An Evening With Fran Landesman
(Leicester Square Theatre, April 19th 2011, part of the Art of Sonf Festival. Review by Kai Hoffman)
I can count myself as lucky to have seen iconic Beat-generation poet Allen Ginsburg perform, shortly before he died back in the 1990s. That energy, enthusiasm, dry humour, stabbing wit, poignancy and boundless zest for life – I’ll never forget the power of that performance.
Tonight, I was equally privileged to see the amazing Fran Landesman, American poet, lyricist and one of the last living links to the Beat Generation. What a woman. What chutzpah. Her energy, enthusiasm, dry humour and terrifically pointed one-liners, along with her incredible catalogue-like memory of her poetry – at age 84 – are astounding. Her lyrics describe the things one often only wishes could be expressed in words (or said out loud in polite company) – from the poignant ‘Scars’ and ‘Tomorrow Never Came’ to the sassy ‘I Want to be Good’ – there are boundless brilliant lines.
Last night’s show, celebrating Fran’s vast career of more than 50 years, was a moving, funny, and evocative evening of songs, words and laughter, performed immaculately by celebrated jazz vocalists including Ian Shaw, Gwyneth Herbert, Sarah Moule and Nicki Leighton-Thomas.
The performance featured a trio of double bassist extraordinaire Dave Green, with Fran’s guitarist son, Miles Davis Landesman, plus her expert composition partner of nearly twenty years, pianist Simon Wallace. He had co-written all but three of last night’s tunes. It started out with award-winning vocalist Gwyneth Herbert and ‘The Ballad of the Sad Young Men.’ Gwyneth’s clean, eloquent phrasing complemented the text perfectly – and set the mood for a fantastic evening of Fran Landesman’s varied and witty lyrics. The synergy between Landesman’s words and Wallace’s scores is evocative, sometimes melancholy, sometimes frisky, and always right-on-the-money. Amazing!
Host Joe Paice guided Fran expertly through various key moments of her illustrious career, including anecdotes involving Miles Davis, Gerry Mulligan, Susannah McCorkle, Dudley Moore, Annie Ross, Marty Feldman, Bette Midler and countless other famous names from the 20th century. One of her songs in particular, ‘Spring Can Really Hang You Up the Most,’ boasts recordings by Ella Fitzgerald & Barbara Streisand among countless other famous names – and Fran’s favourite rendition, by BBC Jazz Vocalist of the Year two-time winner Ian Shaw – who once again delivered the song immaculately at Leicester Square Theatre last night.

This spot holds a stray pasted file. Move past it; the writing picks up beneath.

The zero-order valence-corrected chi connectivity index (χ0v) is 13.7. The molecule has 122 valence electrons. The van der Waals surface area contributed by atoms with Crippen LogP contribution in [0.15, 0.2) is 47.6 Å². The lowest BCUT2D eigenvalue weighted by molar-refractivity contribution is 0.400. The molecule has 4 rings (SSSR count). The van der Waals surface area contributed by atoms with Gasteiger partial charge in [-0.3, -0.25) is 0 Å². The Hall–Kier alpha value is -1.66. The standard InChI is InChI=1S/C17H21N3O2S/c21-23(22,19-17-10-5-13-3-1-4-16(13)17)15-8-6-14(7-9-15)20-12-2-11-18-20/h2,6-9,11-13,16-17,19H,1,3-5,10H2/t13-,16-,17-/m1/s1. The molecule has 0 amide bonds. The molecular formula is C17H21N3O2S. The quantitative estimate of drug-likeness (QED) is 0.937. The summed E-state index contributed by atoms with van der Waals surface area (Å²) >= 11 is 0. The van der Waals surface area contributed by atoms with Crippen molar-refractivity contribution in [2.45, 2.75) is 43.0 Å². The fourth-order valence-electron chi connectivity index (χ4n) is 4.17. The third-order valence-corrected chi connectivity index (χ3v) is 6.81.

Fran’s own singing and recitations of her poetry were sensational – I particularly loved ‘Crown of Thorns,’ ‘It’s Not Your Night’ and her tear-provoking ‘Scars.’ Other highlights of the evening included Nicki Leighton-Thomas’ dynamic version of ‘Damned if I Do’ (also available on her wonderful CD dedicated to the songs of Wallace & Landesman), guest singer Pete Atkin’s moving version of ‘Snows of Yesteryear,’ and Sarah Moule’s versatile rendition of ‘Nothing Like You’ (a song which was recorded by Miles Davis in 1967 on his album ‘Sorcerer’).
Having been nicknamed the ‘Patron Saint of Lovers & Losers,’ Fran Landesman’s remarkable lifetime catalogue of songs were celebrated in a worthy manner last evening – may there be many more such nights!
I am afraid we shall not see her like again.
The CDs by Sarah Moule and Nicki Leighton-Thomas are my constant companions.
Late to that evening though I am, the best Landesman in song I know is: Ab und Zu – Spark of Life, with music by Anne Marie Giørtz